My immediate reaction to that is, "That's a past-life recall".
I accept reincarnation as the most sensible postulate, but I don't put a lot of energy into seeking memories of my own past lives; I think I tend to dwell on the past of *this* life too much, anyway. So it's not my usual first reaction to think something is a past-life memory, but that was my gut response here. For what it's worth. :)
I believe in reincarnation too.
And I'm always on the look-out for things that might be past-life recall.
This does look promising, I'll admit, but I'm a little worried by the extent to which it flatters me. I look rather too good in it. If I hadn't cast myself as the hero I might have trusted it more.
Know what decided it? They were using knapped flint and I was using bronze.
"This is the Buyer of the Blade—be afraid!"
"This is the great god Tyr!"
Bronze was a revolution all by itself.
Perhaps the greatest revolution of them all.
I think metal-working was slightly above stone-working. Both of them made major changes possible, but metal is just that wee bit more versatile. Alloys add all sorts of options to the mix.
I may be being influenced here by Kipling's (grossly unhistorical) story The Knife and the Naked Chalk, in which the invention of metal-working makes all the difference between people being at the mercy of their environment and mastering it.
Kipling was indeed terribly ahistorical (although admittedly they didn't know as much about the sophistication of the Stone Age in his day as they do now). But still, metal is more versatile than stone in many cases, so he had a point. Not as big a point as he thought, but nonetheless a point.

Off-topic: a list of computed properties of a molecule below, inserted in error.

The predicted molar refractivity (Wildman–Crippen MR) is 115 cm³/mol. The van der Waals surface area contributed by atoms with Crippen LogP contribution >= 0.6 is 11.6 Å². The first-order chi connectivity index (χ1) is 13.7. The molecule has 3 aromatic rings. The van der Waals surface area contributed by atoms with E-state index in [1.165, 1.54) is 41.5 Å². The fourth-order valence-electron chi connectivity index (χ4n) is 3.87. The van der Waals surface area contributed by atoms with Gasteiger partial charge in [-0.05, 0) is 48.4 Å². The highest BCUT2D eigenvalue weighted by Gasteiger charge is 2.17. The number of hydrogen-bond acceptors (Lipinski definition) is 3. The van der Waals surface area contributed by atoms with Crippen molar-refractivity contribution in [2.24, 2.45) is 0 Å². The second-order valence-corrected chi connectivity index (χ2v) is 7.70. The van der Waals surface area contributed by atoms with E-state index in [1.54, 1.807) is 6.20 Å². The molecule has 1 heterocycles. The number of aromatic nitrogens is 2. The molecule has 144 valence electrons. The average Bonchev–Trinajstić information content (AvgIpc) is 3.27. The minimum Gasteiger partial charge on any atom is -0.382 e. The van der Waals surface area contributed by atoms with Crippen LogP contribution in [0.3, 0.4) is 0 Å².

Another mistake of his was to leap straight from stone to iron, cutting out the bronze age altogether.
In spite of all the historical howlers the story "feels" right- and is deeply moving.
You've got a lot of dreaming to do until you invent plastic.
well it should keep you in dreams for a few hundred years.
Symbolism? The people with the most modern killing machines will win? Nukes vs. conventionals?
I am afraid, have been ever since as a young teenager I realized that we could not survive an Atomic bombing.
Question: If EVERYONE has "bronze" and NO-ONE is afraid to use it, then would ANYONE want to get into it?
I hadn't thought of it as symbolic, but I suppose it is.
As a matter of historical fact everyone got into bronze- and then- in the next great leap forward- into iron. Metal-working wasn't just about the arm's race. It was also about better tools and fancier bling. There's only so much a stone-age culture can achieve.
Also true of nukes - remember "atoms for peace"? Nuclear medicine, nuclear power, etc.? Sad, isnt it, that each technological leap forward also carries a down side....
So many new technologies are spawned by war. The military use comes first, the civilian application follows after.